Caesarean childbirths happen often and the frequency in which they are performed is increasing. There are a number of medical benefits of a C-section for women and they reduce many of the potential risks that accompany natural childbirths, but a controversial new study points to the potential that the c-section procedure is having an affect on human evolution.
The study by Dr. Philipp Mitteroecker at University of Vienna points to a 20 percent rise in the number of cases of obstructed births in which babies cannot be born vaginally as evidence. The number of cases has risen from 30 in 1,000 childbirths during the 1960s to now 36 in 1,000 births.
In the past, if the baby’s head was too large or the woman’s pelvis was too narrow, it could become stuck in the pelvis and potentially kill both the mother and the child. A hundred years ago it was women with a very narrow pelvis who would not survive the birth.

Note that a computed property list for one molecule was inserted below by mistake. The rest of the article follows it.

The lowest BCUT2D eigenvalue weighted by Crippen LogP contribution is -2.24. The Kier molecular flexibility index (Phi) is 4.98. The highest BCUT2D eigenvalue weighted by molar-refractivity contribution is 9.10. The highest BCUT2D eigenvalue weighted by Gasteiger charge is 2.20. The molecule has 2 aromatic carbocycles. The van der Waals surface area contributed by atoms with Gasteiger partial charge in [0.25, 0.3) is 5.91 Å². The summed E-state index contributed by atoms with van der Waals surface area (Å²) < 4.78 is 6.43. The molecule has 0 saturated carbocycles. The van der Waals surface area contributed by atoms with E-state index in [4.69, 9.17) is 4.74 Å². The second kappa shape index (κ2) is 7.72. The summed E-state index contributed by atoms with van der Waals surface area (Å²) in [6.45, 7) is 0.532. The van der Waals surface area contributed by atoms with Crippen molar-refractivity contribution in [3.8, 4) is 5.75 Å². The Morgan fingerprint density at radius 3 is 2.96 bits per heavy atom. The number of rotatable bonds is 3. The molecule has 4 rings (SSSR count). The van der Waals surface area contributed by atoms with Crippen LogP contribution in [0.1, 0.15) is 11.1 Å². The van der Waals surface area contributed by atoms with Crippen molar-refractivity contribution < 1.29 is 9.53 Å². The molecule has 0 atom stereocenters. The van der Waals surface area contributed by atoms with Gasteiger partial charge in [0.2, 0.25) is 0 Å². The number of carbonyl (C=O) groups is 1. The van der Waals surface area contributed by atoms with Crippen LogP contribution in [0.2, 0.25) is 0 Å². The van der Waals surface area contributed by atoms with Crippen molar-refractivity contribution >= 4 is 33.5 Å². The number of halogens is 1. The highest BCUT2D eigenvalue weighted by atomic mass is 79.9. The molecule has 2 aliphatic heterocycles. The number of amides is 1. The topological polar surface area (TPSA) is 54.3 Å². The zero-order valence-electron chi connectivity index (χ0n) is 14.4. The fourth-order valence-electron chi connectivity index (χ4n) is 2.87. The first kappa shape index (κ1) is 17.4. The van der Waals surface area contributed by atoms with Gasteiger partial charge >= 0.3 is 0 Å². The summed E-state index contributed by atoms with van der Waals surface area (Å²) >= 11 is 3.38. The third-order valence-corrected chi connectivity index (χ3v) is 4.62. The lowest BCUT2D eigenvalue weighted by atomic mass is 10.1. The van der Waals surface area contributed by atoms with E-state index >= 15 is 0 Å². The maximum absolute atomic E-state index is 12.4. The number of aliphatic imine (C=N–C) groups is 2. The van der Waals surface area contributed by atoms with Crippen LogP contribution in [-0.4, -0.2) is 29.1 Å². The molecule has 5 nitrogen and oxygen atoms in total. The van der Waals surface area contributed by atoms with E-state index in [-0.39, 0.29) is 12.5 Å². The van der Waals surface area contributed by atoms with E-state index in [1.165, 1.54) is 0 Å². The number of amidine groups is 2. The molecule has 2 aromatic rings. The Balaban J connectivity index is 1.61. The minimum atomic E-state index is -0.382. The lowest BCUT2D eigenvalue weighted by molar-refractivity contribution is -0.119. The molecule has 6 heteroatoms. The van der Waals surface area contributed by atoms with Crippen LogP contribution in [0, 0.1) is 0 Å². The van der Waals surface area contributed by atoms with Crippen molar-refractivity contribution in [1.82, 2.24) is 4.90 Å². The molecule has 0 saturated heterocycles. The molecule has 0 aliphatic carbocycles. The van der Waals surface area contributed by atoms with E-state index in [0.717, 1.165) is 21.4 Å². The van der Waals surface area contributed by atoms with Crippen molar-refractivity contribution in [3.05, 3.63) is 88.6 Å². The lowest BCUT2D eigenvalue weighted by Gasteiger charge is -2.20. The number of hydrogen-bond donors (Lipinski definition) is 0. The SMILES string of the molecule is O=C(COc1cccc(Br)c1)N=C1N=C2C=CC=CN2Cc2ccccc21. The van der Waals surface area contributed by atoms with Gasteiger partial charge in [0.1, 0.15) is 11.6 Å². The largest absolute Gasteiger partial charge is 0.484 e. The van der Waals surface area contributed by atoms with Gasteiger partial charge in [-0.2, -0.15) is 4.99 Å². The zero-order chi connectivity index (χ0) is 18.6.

Thanks to modern medicine and c-sections, these types of complications can be avoided. But women are now encouraged to have bigger healthy babies as an evolutionary pressure because it increases the likelihood that the baby will survive, but it’s counterintuitive for women who have a narrower pelvis.
Even though there is no real evidence to support the claims of evolutionary changes, in theory, it is possible that women are now inherently passing down narrow pelvises to their daughters. But until their is some real evidence, this is just a theory.